While the Catholic Church since Vatican II has accepted its diminished cultural hegemony and has engaged anew with other faiths and global cultures (a reform of, in the Church’s term, its catholicity ad extra) and has furthermore adopted and adapted the forms of vernacular and popular culture to the inner life of the Church (ad intra), it should come as no surprise that Rome has constantly reaffirmed the Christian cultural patrimony—especially that of Europe, and increasingly of global Christendom—and even given it “pride of place.” Within the Church, this has often been decried, or at least privately lamented, by those who would read Vatican II with a hermeneutic of discontinuity: on this view, the continued cultivation of Gregorian chant and Palestrina (and even Lutheran Bach) are empty antiquarian gestures not solely indifferent, but actually inimical to living the faith in the present day.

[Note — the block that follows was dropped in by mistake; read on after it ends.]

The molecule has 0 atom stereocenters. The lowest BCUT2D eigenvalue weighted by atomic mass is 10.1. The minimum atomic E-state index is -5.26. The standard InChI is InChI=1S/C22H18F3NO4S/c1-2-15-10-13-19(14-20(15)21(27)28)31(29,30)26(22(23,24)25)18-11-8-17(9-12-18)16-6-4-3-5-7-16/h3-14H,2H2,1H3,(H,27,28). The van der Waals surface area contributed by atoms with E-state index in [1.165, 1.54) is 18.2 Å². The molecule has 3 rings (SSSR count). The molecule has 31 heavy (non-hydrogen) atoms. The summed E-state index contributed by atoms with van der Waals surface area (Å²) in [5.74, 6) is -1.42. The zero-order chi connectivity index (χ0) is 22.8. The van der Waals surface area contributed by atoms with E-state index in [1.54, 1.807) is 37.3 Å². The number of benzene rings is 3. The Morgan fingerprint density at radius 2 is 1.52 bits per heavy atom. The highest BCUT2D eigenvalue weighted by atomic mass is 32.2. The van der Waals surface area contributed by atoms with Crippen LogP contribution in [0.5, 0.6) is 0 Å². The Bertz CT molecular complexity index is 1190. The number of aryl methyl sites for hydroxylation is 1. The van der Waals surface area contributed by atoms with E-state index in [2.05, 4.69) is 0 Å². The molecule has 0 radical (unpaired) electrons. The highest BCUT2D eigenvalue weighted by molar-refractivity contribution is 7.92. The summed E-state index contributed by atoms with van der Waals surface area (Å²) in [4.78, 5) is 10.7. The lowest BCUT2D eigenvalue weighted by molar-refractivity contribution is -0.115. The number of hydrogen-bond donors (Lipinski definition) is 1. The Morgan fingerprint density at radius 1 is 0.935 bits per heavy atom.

But the “positive aspect,” to which Benedict XVI draws attention in his Bach Festival message, would have Christians consider that the old and the new are not two things but one—a living tradition encountered afresh in each generation. For the pope emeritus, the Church is not so much an island in a sea of “mere” Kulturchristentum (itself, presumably, a mere puddle in comparison with the vast secular waters beyond), but is rather a nexus at which faith and culture interpenetrate. Kulturchristentum is not the domain of dead faith, an arena from which faith has retracted or been purged. Rather, it is the penumbra of living, active faith. The mystery of faith is worked out and lived through human culture. Kulturchristentum is the cultural domain shared by believing Christians and culturally Christian non-believers; it is a domain where Christian ethics still holds its powerful normative sway, and where, indeed, Christian doctrine is understood and, as it were, sensed, even if incompletely or incredulously. On Benedict’s view, Kulturchristentum is not separate from the Church, but an outgrowth of it, the environment it created for itself for the sake of its own mission.